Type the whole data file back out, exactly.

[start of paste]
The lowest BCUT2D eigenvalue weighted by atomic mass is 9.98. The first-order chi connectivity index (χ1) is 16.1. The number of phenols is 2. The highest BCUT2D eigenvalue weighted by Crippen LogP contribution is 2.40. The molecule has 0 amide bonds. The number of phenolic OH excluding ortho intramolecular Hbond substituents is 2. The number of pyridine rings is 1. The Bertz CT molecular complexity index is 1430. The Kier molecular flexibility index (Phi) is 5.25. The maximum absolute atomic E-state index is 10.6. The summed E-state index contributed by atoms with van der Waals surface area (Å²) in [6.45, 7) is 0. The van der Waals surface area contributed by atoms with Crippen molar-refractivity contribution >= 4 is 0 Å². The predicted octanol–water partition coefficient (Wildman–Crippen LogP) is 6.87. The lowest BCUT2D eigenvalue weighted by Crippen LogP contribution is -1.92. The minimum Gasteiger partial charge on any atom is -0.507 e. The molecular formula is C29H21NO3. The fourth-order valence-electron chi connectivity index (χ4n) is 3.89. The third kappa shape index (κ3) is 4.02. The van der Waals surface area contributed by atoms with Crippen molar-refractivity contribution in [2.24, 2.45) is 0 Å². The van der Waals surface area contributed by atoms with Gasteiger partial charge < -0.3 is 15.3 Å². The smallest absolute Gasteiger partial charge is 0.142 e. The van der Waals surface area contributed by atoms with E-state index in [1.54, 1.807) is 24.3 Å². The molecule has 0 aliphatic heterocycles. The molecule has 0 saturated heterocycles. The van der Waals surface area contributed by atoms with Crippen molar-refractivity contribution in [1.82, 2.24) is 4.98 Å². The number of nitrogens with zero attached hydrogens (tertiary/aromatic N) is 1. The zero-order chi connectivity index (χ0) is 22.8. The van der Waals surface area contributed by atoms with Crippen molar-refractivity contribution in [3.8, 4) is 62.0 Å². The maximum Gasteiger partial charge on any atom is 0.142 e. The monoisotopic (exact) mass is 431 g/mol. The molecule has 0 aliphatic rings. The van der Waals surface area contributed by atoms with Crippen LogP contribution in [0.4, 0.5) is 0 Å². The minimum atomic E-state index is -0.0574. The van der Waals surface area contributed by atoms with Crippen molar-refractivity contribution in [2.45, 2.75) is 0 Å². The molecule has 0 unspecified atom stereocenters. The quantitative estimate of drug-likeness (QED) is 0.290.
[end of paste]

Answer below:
The lowest BCUT2D eigenvalue weighted by atomic mass is 9.98. The first-order chi connectivity index (χ1) is 16.1. The number of phenols is 2. The highest BCUT2D eigenvalue weighted by Crippen LogP contribution is 2.40. The molecule has 0 amide bonds. The number of phenolic OH excluding ortho intramolecular Hbond substituents is 2. The number of pyridine rings is 1. The Bertz CT molecular complexity index is 1430. The Kier molecular flexibility index (Phi) is 5.25. The maximum absolute atomic E-state index is 10.6. The summed E-state index contributed by atoms with van der Waals surface area (Å²) in [6.45, 7) is 0. The van der Waals surface area contributed by atoms with Crippen molar-refractivity contribution >= 4 is 0 Å². The predicted octanol–water partition coefficient (Wildman–Crippen LogP) is 6.87. The lowest BCUT2D eigenvalue weighted by Crippen LogP contribution is -1.92. The minimum Gasteiger partial charge on any atom is -0.507 e. The molecular formula is C29H21NO3. The fourth-order valence-electron chi connectivity index (χ4n) is 3.89. The third kappa shape index (κ3) is 4.02. The van der Waals surface area contributed by atoms with Crippen molar-refractivity contribution in [2.24, 2.45) is 0 Å². The van der Waals surface area contributed by atoms with Gasteiger partial charge < -0.3 is 15.3 Å². The smallest absolute Gasteiger partial charge is 0.142 e. The van der Waals surface area contributed by atoms with E-state index in [1.54, 1.807) is 24.3 Å². The molecule has 0 aliphatic heterocycles. The molecule has 0 saturated heterocycles. The van der Waals surface area contributed by atoms with Crippen molar-refractivity contribution in [1.82, 2.24) is 4.98 Å². The number of nitrogens with zero attached hydrogens (tertiary/aromatic N) is 1. The zero-order chi connectivity index (χ0) is 22.8. The van der Waals surface area contributed by atoms with Crippen molar-refractivity contribution in [3.8, 4) is 62.0 Å². The maximum Gasteiger partial charge on any atom is 0.142 e. The monoisotopic (exact) mass is 431 g/mol. The molecule has 0 aliphatic rings. The van der Waals surface area contributed by atoms with Crippen LogP contribution in [0.4, 0.5) is 0 Å². The minimum atomic E-state index is -0.0574. The van der Waals surface area contributed by atoms with Crippen molar-refractivity contribution in [2.45, 2.75) is 0 Å². The molecule has 0 unspecified atom stereocenters. The quantitative estimate of drug-likeness (QED) is 0.290.